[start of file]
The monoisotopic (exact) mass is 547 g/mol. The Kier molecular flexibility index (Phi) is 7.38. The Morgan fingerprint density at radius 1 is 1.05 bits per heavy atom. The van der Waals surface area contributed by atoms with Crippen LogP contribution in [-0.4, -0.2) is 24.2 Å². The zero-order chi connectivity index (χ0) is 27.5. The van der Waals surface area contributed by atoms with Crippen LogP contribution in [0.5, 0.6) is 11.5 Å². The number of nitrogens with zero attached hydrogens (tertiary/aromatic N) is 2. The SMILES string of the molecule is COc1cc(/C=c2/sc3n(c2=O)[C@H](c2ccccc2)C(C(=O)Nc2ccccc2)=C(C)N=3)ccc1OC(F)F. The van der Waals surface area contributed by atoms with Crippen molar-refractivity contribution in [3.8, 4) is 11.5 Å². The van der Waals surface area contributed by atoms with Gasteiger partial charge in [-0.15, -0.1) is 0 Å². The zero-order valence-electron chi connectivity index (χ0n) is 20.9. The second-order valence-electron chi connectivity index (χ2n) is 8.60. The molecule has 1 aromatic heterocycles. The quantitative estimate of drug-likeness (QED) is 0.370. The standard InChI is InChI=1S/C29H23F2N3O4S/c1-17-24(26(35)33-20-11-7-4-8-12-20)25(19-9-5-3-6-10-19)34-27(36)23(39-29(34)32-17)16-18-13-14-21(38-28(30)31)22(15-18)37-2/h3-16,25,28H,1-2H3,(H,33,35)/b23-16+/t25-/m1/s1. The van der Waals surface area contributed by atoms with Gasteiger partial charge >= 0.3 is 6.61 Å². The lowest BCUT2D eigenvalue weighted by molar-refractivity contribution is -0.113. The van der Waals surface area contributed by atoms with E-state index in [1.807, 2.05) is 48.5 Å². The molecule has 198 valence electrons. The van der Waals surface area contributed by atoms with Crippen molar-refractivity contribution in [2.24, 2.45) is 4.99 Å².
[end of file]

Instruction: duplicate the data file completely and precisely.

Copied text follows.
The monoisotopic (exact) mass is 547 g/mol. The Kier molecular flexibility index (Phi) is 7.38. The Morgan fingerprint density at radius 1 is 1.05 bits per heavy atom. The van der Waals surface area contributed by atoms with Crippen LogP contribution in [-0.4, -0.2) is 24.2 Å². The zero-order chi connectivity index (χ0) is 27.5. The van der Waals surface area contributed by atoms with Crippen LogP contribution in [0.5, 0.6) is 11.5 Å². The number of nitrogens with zero attached hydrogens (tertiary/aromatic N) is 2. The SMILES string of the molecule is COc1cc(/C=c2/sc3n(c2=O)[C@H](c2ccccc2)C(C(=O)Nc2ccccc2)=C(C)N=3)ccc1OC(F)F. The van der Waals surface area contributed by atoms with Crippen molar-refractivity contribution in [3.8, 4) is 11.5 Å². The van der Waals surface area contributed by atoms with Gasteiger partial charge in [-0.15, -0.1) is 0 Å². The zero-order valence-electron chi connectivity index (χ0n) is 20.9. The second-order valence-electron chi connectivity index (χ2n) is 8.60. The molecule has 1 aromatic heterocycles. The quantitative estimate of drug-likeness (QED) is 0.370. The standard InChI is InChI=1S/C29H23F2N3O4S/c1-17-24(26(35)33-20-11-7-4-8-12-20)25(19-9-5-3-6-10-19)34-27(36)23(39-29(34)32-17)16-18-13-14-21(38-28(30)31)22(15-18)37-2/h3-16,25,28H,1-2H3,(H,33,35)/b23-16+/t25-/m1/s1. The van der Waals surface area contributed by atoms with Gasteiger partial charge >= 0.3 is 6.61 Å². The lowest BCUT2D eigenvalue weighted by molar-refractivity contribution is -0.113. The van der Waals surface area contributed by atoms with E-state index in [1.807, 2.05) is 48.5 Å². The molecule has 198 valence electrons. The van der Waals surface area contributed by atoms with Crippen molar-refractivity contribution in [2.24, 2.45) is 4.99 Å².